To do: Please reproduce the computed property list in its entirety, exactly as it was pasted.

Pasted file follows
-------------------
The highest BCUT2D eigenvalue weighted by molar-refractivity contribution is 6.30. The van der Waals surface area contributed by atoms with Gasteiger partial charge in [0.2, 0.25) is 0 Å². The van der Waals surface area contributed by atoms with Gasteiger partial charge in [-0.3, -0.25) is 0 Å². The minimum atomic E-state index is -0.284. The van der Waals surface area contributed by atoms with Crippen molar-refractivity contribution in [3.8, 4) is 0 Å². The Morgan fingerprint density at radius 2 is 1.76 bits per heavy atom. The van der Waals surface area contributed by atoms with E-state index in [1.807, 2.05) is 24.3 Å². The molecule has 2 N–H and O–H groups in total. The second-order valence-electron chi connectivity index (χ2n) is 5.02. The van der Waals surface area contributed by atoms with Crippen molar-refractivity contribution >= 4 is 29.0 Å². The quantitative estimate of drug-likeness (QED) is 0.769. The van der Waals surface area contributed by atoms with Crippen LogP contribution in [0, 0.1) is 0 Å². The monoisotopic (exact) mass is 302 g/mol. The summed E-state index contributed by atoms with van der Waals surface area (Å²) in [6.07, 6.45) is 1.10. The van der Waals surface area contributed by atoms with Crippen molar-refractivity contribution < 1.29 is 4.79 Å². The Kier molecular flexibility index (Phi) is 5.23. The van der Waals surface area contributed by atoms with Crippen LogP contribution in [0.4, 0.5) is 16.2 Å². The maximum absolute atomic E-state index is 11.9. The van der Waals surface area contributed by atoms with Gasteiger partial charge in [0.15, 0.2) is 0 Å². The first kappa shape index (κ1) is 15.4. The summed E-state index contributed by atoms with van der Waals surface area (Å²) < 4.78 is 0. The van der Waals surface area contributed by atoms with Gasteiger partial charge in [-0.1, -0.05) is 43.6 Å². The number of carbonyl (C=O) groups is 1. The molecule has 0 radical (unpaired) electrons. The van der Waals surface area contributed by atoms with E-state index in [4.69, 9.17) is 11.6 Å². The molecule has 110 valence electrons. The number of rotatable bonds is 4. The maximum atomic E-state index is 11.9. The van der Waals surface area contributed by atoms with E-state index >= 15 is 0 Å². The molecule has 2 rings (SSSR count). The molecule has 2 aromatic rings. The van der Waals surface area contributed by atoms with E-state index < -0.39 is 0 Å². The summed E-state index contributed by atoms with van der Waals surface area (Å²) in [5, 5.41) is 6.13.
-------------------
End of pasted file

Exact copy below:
The highest BCUT2D eigenvalue weighted by molar-refractivity contribution is 6.30. The van der Waals surface area contributed by atoms with Gasteiger partial charge in [0.2, 0.25) is 0 Å². The van der Waals surface area contributed by atoms with Gasteiger partial charge in [-0.3, -0.25) is 0 Å². The minimum atomic E-state index is -0.284. The van der Waals surface area contributed by atoms with Crippen molar-refractivity contribution in [3.8, 4) is 0 Å². The Morgan fingerprint density at radius 2 is 1.76 bits per heavy atom. The van der Waals surface area contributed by atoms with E-state index in [1.807, 2.05) is 24.3 Å². The molecule has 2 N–H and O–H groups in total. The second-order valence-electron chi connectivity index (χ2n) is 5.02. The van der Waals surface area contributed by atoms with Crippen molar-refractivity contribution >= 4 is 29.0 Å². The quantitative estimate of drug-likeness (QED) is 0.769. The van der Waals surface area contributed by atoms with Crippen LogP contribution in [0, 0.1) is 0 Å². The monoisotopic (exact) mass is 302 g/mol. The summed E-state index contributed by atoms with van der Waals surface area (Å²) in [6.07, 6.45) is 1.10. The van der Waals surface area contributed by atoms with Crippen molar-refractivity contribution < 1.29 is 4.79 Å². The Kier molecular flexibility index (Phi) is 5.23. The van der Waals surface area contributed by atoms with Crippen LogP contribution in [0.4, 0.5) is 16.2 Å². The maximum absolute atomic E-state index is 11.9. The van der Waals surface area contributed by atoms with Gasteiger partial charge in [0.15, 0.2) is 0 Å². The first kappa shape index (κ1) is 15.4. The summed E-state index contributed by atoms with van der Waals surface area (Å²) < 4.78 is 0. The van der Waals surface area contributed by atoms with Gasteiger partial charge in [-0.1, -0.05) is 43.6 Å². The number of carbonyl (C=O) groups is 1. The molecule has 0 radical (unpaired) electrons. The van der Waals surface area contributed by atoms with E-state index in [4.69, 9.17) is 11.6 Å². The molecule has 110 valence electrons. The number of rotatable bonds is 4. The maximum atomic E-state index is 11.9. The van der Waals surface area contributed by atoms with E-state index >= 15 is 0 Å². The molecule has 2 rings (SSSR count). The molecule has 2 aromatic rings. The van der Waals surface area contributed by atoms with E-state index < -0.39 is 0 Å². The summed E-state index contributed by atoms with van der Waals surface area (Å²) in [5, 5.41) is 6.13.